[portfolio_slideshow]I went to yoga class this morning, something I look forward to on the weekends after a busy work week. And I must admit, there is that moment of hesitation before I roll out of my cozy bed and leave the family for two hours on Sunday morning.
But once I get to class, I remember why I’m there (perhaps similar to those moments when we want to procrastinate about checking our garden). Today I went to Annie Carpenter’s class. As usual, her classes are INTENSE but very rewarding. The theme of the class today seemed to be Drishti, a Sanskrit word which is the practice of gazing in order to concentrate, allowing us to see outwardly while bringing our attention inside of ourselves. As I was twisted in asana, it dawned on me that working in my garden is a form of Drishti. By checking my vegetables, gazing at them intently while looking for bugs an amazing thing happens, I become connected inwardly and voilà, relaxation sets in. It’s that unconscious connection to the earth (digging in the soil, picking off leaves, watering) that miraculously creates peace. This is just another explanation of why gardening is just plain addictive in the most positive sense. There’s something incredibly calming about interacting with veggies that are growing in the garden.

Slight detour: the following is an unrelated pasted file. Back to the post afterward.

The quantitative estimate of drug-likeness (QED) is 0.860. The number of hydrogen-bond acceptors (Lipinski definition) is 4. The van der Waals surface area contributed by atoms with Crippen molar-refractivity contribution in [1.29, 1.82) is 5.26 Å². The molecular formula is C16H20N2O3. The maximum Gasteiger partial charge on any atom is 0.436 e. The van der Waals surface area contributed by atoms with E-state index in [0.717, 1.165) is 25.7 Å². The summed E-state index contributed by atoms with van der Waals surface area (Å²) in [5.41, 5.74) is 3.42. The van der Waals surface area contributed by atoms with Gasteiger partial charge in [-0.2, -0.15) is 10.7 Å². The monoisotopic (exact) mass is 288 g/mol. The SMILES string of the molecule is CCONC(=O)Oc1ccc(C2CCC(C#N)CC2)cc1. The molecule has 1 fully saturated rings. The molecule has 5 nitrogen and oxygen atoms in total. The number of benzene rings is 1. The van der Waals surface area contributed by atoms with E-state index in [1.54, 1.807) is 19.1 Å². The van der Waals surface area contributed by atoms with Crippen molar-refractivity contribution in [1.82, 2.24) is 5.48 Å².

So I say to you, you may be practicing Drishti without even knowing it. It’s a meditation without even trying. Check in with your veggie garden, look at its beauty and take a moment to notice that your mind and your body may feel that glorious sense of calm. It’s definitely something to be thankful for.